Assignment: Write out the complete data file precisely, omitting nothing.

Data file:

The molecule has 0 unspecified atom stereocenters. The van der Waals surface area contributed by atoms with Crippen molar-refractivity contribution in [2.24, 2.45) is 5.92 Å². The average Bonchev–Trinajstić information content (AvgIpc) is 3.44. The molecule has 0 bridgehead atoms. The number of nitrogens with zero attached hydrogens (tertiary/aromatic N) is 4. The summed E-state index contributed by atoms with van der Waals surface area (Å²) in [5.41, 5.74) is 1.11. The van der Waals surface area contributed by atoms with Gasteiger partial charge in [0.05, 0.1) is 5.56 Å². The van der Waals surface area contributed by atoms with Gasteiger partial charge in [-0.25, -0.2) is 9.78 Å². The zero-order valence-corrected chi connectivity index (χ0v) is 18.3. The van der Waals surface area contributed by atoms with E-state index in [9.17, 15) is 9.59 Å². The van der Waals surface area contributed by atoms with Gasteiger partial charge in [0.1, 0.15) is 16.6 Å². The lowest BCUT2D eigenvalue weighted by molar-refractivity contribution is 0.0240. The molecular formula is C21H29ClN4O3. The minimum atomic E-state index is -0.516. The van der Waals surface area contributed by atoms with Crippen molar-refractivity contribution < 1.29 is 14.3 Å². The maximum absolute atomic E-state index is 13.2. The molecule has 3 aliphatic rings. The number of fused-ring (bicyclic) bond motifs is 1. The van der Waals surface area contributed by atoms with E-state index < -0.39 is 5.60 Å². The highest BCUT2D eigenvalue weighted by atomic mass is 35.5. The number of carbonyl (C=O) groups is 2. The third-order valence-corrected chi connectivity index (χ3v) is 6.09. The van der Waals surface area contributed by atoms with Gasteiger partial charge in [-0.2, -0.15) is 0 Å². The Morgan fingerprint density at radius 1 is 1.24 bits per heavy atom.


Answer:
The molecule has 0 unspecified atom stereocenters. The van der Waals surface area contributed by atoms with Crippen molar-refractivity contribution in [2.24, 2.45) is 5.92 Å². The average Bonchev–Trinajstić information content (AvgIpc) is 3.44. The molecule has 0 bridgehead atoms. The number of nitrogens with zero attached hydrogens (tertiary/aromatic N) is 4. The summed E-state index contributed by atoms with van der Waals surface area (Å²) in [5.41, 5.74) is 1.11. The van der Waals surface area contributed by atoms with Gasteiger partial charge in [0.05, 0.1) is 5.56 Å². The van der Waals surface area contributed by atoms with Gasteiger partial charge in [-0.25, -0.2) is 9.78 Å². The zero-order valence-corrected chi connectivity index (χ0v) is 18.3. The van der Waals surface area contributed by atoms with E-state index in [9.17, 15) is 9.59 Å². The van der Waals surface area contributed by atoms with Gasteiger partial charge in [0.1, 0.15) is 16.6 Å². The lowest BCUT2D eigenvalue weighted by molar-refractivity contribution is 0.0240. The molecular formula is C21H29ClN4O3. The minimum atomic E-state index is -0.516. The van der Waals surface area contributed by atoms with Crippen molar-refractivity contribution < 1.29 is 14.3 Å². The maximum absolute atomic E-state index is 13.2. The molecule has 3 aliphatic rings. The number of fused-ring (bicyclic) bond motifs is 1. The van der Waals surface area contributed by atoms with E-state index < -0.39 is 5.60 Å². The highest BCUT2D eigenvalue weighted by atomic mass is 35.5. The number of carbonyl (C=O) groups is 2. The third-order valence-corrected chi connectivity index (χ3v) is 6.09. The van der Waals surface area contributed by atoms with Gasteiger partial charge in [-0.2, -0.15) is 0 Å². The Morgan fingerprint density at radius 1 is 1.24 bits per heavy atom.